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hour or two, others require many sessions. Each mystery,
when solved, tends to pose new questions. Each objective,
once met, tends to suggest more possibilities.


Feudalscape rules are longer and more detailed than
the rules of conventional games. This is because they cover
more concepts and processes than any boardgame. Unlike
other games, however, the players need to know only a
small part of the rules to play. A general familiarity with the
principles of character generation, skills, and combat are
usually sufficient. Any rules concept the player needs to
know will be explained by the GM upon request.

Each player will be given a character Profile to record
his character attributes. The Profile should be kept handy at
all game sessions since it will be referred to constantly.
Some of the information contained on the character Profile
will be changed from time to time so use a pencil.


Listen to the GM. If he describes a situation and
you are to busy to listen, he may be to busy to
explain it again.

If you are inclined to dominate a group, or fade
into the background, try to limit your inclination.
Roleplaying works best if all players have a say.
Other players' objectives may not coincide with
yours, but if a group is to function well, everyone
must be accommodated.

Roleplaying makes paperwork. It pays to be

Plan ahead. Any plan is usually better than no plan
at all.

Try not to divide the group. Apart from the fact that
two groups of two are more likely to succumb to an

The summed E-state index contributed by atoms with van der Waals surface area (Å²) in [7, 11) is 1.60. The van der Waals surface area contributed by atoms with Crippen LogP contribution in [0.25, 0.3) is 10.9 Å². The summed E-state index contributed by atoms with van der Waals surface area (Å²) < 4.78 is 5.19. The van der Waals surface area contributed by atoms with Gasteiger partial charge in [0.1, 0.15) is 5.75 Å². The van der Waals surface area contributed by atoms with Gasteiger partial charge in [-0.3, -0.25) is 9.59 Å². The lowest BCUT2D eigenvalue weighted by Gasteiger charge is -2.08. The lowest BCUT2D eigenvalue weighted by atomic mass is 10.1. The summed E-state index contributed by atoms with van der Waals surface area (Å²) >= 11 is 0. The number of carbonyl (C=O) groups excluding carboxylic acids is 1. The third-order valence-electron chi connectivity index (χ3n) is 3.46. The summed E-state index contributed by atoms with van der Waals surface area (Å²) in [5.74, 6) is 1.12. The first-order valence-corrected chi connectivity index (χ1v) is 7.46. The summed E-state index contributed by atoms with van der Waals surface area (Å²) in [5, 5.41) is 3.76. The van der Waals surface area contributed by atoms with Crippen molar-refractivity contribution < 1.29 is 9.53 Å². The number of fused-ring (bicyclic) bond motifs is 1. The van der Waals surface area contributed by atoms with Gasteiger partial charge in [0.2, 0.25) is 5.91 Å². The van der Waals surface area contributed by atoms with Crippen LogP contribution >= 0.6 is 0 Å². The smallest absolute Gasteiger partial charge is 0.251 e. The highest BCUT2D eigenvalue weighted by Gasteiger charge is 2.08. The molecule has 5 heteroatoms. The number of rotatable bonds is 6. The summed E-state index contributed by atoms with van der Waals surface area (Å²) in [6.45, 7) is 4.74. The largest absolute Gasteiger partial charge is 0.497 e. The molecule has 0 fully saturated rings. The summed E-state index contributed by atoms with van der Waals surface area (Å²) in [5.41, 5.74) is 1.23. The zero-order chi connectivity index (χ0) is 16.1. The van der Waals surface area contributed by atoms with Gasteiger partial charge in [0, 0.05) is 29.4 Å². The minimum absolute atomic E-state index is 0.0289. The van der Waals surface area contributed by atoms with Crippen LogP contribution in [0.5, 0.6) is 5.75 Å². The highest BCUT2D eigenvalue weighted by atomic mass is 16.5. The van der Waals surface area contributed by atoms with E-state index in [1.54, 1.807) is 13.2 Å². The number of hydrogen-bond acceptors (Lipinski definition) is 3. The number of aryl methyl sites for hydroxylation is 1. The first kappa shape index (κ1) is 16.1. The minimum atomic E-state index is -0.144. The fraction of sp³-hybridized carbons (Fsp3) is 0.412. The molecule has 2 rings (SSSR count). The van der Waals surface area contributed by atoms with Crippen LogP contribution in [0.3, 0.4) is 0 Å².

attack than one group of four, dividing the party
may oblige the GM to banish one group from the
room while he deals with the other.

Control competitive instinct. There is no percentage
in trying to compete with other members of your
group, and it is pointless trying to compete with an
omnipotent GM.

Never turn your back on a door...the universe is full
of doors so, never turn your back on the universe.

Never forget human nature and sensibilities. Your
real life friends are more important than any game.


Dice are used to generate attributes and to resolve
game actions. When two numbers separated by a small
"d"(e.g. 4d6) are encountered, a die roll is called for. The
number before the "d" is the number of dice to be rolled,
and the number following the "d" is the number of sides it
should have. Hence, "3d12" indicates that three 12-sided
dice are to be rolled. Generally, it is the sum of the dice
rolled that is needed, but "1d100" and "1d1000" are special
cases. The first means percentile dice, the second means roll
3d10 reading one die as hundreds, another as tens, and the
third as ones. A suffix may be included to indicate that the
result is to be modified by addition (e.g. 3d6+2),
subtraction (3d6-2), multiplications (3d6x2), or division

Except where otherwise indicated, fractions should be
rounded to the nearest whole number. For example, 4.5
rounds to 5 and 4.49 rounds to 4.

Medieval societies do not employ neat systems of
weights and measure, but for ease of play the following
universal system is recommended.
Length 12 inches=1 foot; 3 feet=yard; 4000 yards =1
Weight (mass): 16 drams (dr)=1 ounce (oz); 16
ounces=1 pound (lb); 14 pound=1 stone (rarely used). A
(short) ton=2000 pounds.
Liquid Volume 4 gills=1 pint; 2 pints=1 quart; 4
quarts=1 gallon; 50 gallons=1 hogshead.
Area 2450 square yards=1 selion; 2 selions=1 acre;
30 acres(approx.)=1 yard (or virgate); 120 acres=1 hide.
Dry Volume 4 pecks=1 bushel; 8 bushels=1 quarter;
4 quarters=1 tun.
Time 60 seconds=1 minute; 60 minutes=1 hour; 4
hours=1 watch; 6 watches=1 day; 10 days=1 tenday; 3
tendays=1 month; 12 months=1 year.

The standard unit of currency is the silver penny
weighting one dram, a sixteenth of an ounce. This coin can
very slightly in value from one region to another as a result
of silver content. All prices are given in silver pence (the
plural of penny); the abbreviation for penny/pence is "d".
Copper coins do not exist; the silver penny is often divided
into two halves (halfpenny) or four quarters (farthing).
Gold coins exist but they are rare. A gold penny (one